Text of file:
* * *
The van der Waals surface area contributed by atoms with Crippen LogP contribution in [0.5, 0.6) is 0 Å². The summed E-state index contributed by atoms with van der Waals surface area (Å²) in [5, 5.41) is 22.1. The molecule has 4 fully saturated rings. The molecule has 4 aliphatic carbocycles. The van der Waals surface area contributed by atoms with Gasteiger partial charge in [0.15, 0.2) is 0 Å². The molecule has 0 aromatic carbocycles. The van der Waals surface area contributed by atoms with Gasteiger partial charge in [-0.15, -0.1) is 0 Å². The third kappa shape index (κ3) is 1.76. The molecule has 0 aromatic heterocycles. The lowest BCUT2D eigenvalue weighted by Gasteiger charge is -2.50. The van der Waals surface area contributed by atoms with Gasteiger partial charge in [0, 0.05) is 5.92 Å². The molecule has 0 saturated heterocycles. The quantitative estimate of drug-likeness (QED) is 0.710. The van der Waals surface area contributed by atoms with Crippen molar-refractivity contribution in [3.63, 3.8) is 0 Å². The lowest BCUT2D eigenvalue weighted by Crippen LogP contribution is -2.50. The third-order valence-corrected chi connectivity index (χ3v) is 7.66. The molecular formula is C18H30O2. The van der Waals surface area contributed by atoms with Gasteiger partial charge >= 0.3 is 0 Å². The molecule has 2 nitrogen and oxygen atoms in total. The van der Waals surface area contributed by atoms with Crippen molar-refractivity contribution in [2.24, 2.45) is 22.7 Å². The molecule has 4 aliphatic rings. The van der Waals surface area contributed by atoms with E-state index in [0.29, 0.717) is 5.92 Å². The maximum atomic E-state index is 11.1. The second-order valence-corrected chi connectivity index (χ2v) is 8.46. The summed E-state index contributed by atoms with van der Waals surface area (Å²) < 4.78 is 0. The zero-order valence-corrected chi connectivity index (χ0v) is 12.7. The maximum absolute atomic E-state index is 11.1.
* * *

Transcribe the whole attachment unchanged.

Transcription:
The van der Waals surface area contributed by atoms with Crippen LogP contribution in [0.5, 0.6) is 0 Å². The summed E-state index contributed by atoms with van der Waals surface area (Å²) in [5, 5.41) is 22.1. The molecule has 4 fully saturated rings. The molecule has 4 aliphatic carbocycles. The van der Waals surface area contributed by atoms with Gasteiger partial charge in [0.15, 0.2) is 0 Å². The molecule has 0 aromatic carbocycles. The van der Waals surface area contributed by atoms with Gasteiger partial charge in [-0.15, -0.1) is 0 Å². The third kappa shape index (κ3) is 1.76. The molecule has 0 aromatic heterocycles. The lowest BCUT2D eigenvalue weighted by Gasteiger charge is -2.50. The van der Waals surface area contributed by atoms with Gasteiger partial charge in [0, 0.05) is 5.92 Å². The molecule has 0 saturated heterocycles. The quantitative estimate of drug-likeness (QED) is 0.710. The van der Waals surface area contributed by atoms with Crippen molar-refractivity contribution in [3.63, 3.8) is 0 Å². The lowest BCUT2D eigenvalue weighted by Crippen LogP contribution is -2.50. The third-order valence-corrected chi connectivity index (χ3v) is 7.66. The molecular formula is C18H30O2. The van der Waals surface area contributed by atoms with Gasteiger partial charge >= 0.3 is 0 Å². The molecule has 2 nitrogen and oxygen atoms in total. The van der Waals surface area contributed by atoms with Crippen molar-refractivity contribution in [2.24, 2.45) is 22.7 Å². The molecule has 4 aliphatic rings. The van der Waals surface area contributed by atoms with E-state index in [0.29, 0.717) is 5.92 Å². The maximum atomic E-state index is 11.1. The second-order valence-corrected chi connectivity index (χ2v) is 8.46. The summed E-state index contributed by atoms with van der Waals surface area (Å²) < 4.78 is 0. The zero-order valence-corrected chi connectivity index (χ0v) is 12.7. The maximum absolute atomic E-state index is 11.1.